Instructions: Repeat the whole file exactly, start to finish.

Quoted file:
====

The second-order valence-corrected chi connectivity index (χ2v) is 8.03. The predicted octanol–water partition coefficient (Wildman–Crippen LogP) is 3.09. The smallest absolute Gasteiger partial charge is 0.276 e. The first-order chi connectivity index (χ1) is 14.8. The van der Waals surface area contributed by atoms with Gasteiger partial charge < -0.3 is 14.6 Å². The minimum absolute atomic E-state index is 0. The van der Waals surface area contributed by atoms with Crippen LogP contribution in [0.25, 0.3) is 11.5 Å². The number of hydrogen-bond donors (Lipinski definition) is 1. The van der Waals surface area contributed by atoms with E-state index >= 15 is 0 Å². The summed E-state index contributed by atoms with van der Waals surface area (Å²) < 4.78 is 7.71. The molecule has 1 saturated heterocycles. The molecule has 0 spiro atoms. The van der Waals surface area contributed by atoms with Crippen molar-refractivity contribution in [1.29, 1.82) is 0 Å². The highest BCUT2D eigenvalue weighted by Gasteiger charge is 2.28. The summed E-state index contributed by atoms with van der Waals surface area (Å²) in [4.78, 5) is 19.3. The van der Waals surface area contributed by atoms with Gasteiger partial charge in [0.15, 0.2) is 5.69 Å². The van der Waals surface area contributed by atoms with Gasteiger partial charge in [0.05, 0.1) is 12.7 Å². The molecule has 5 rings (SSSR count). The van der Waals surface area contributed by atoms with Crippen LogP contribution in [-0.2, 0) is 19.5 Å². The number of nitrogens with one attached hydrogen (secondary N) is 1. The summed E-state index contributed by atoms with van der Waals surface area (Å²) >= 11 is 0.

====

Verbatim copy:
The second-order valence-corrected chi connectivity index (χ2v) is 8.03. The predicted octanol–water partition coefficient (Wildman–Crippen LogP) is 3.09. The smallest absolute Gasteiger partial charge is 0.276 e. The first-order chi connectivity index (χ1) is 14.8. The van der Waals surface area contributed by atoms with Gasteiger partial charge < -0.3 is 14.6 Å². The minimum absolute atomic E-state index is 0. The van der Waals surface area contributed by atoms with Crippen LogP contribution in [0.25, 0.3) is 11.5 Å². The number of hydrogen-bond donors (Lipinski definition) is 1. The van der Waals surface area contributed by atoms with E-state index >= 15 is 0 Å². The summed E-state index contributed by atoms with van der Waals surface area (Å²) < 4.78 is 7.71. The molecule has 1 saturated heterocycles. The molecule has 0 spiro atoms. The van der Waals surface area contributed by atoms with Crippen molar-refractivity contribution in [1.29, 1.82) is 0 Å². The highest BCUT2D eigenvalue weighted by Gasteiger charge is 2.28. The summed E-state index contributed by atoms with van der Waals surface area (Å²) in [4.78, 5) is 19.3. The van der Waals surface area contributed by atoms with Gasteiger partial charge in [0.15, 0.2) is 5.69 Å². The van der Waals surface area contributed by atoms with Gasteiger partial charge in [0.05, 0.1) is 12.7 Å². The molecule has 5 rings (SSSR count). The van der Waals surface area contributed by atoms with Crippen LogP contribution in [-0.2, 0) is 19.5 Å². The number of nitrogens with one attached hydrogen (secondary N) is 1. The summed E-state index contributed by atoms with van der Waals surface area (Å²) >= 11 is 0.